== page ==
KUALA LUMPUR: Deputy Foreign Minister Datuk Marzuki Yahya (pix) yesterday produced proof that he had a Bachelor of Business Administration (Logistics Management) degree from the Cambridge International University (CIU), America.
In a posting on his Facebook account, he also uploaded a copy of the academic record transcript and the degree certificate from CIU as proof that he was a graduate of CIU and not the University of Cambridge, United Kingdom.
Marzuki said he honestly had no intention of using his academic qualifications to confuse anyone.
“This is because the original reason for pursuing my studies 17 years ago was to gain knowledge in the business area I was involved in. At that time, it never crossed my mind that I would one day be in this post as a member of the government administration,” he said.
He also left it to Prime Minister Tun Dr Mahathir Mohammad and the leaders of Parti Pribumi Bersatu Malaysia (PPBM) to decide on his position in the government and party.
“There are people who said that I was not telling the truth when on Wikipedia it was written that I obtained my education at the University of Cambridge when it does not offer a Bachelor of Business Administration in Logistics and does not offer any distance learning courses.
He also stressed that he never included any information on his education on Wikipedia and never instructed anyone to do so.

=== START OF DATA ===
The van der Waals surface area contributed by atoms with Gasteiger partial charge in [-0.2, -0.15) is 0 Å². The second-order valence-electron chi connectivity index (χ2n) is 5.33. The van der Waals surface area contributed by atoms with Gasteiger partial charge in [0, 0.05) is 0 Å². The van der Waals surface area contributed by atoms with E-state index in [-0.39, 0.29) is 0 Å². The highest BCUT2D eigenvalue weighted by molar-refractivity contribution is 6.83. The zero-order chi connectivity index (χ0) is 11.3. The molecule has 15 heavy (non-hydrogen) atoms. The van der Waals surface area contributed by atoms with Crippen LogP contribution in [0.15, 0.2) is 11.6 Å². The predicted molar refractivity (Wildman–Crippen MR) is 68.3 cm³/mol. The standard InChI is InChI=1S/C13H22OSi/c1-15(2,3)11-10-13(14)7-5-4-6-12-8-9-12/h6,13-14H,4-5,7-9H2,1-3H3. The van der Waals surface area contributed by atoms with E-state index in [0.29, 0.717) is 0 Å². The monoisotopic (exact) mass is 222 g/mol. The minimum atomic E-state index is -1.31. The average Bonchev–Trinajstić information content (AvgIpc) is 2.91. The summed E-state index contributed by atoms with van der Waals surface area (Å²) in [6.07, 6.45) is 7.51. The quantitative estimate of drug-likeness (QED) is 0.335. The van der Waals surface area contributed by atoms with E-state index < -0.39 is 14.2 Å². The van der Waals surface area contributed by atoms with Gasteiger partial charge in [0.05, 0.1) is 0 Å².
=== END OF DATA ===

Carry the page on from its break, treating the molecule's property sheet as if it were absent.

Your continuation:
“In fact, when I was asked by the media before this, I clearly said that I obtained my qualifications from the Cambridge International University (CIU) in America and not the University of Cambridge,” he said.
Political activist Muhsin Abdul Latheef has lodged a police report against Facebook account holder Zulfahan Pagon who alleged that the distance learning studies programme for business administration Marzuki took did not exist in the University of Cambridge.
Zulfahan Pagon uploaded the posting on Feb 3.
Marzuki said that from 2002 until 2005 when he was taking the course, he was working as the chief executive officer of his own shipping and logistics company in Penang.
“At that time, people in Malaysia and the world did not talk much about a university’s accreditation. In fact, at that time, there was not even a ranking system for the most known and organised universities like today. At that time, there was not even a list of universities which were said to be “bogus universities”.
“So, when I found out that there was a course offered by CIU on the business area I was involved in, I registered myself, without paying attention to the accreditation aspect,” he said. — Bernama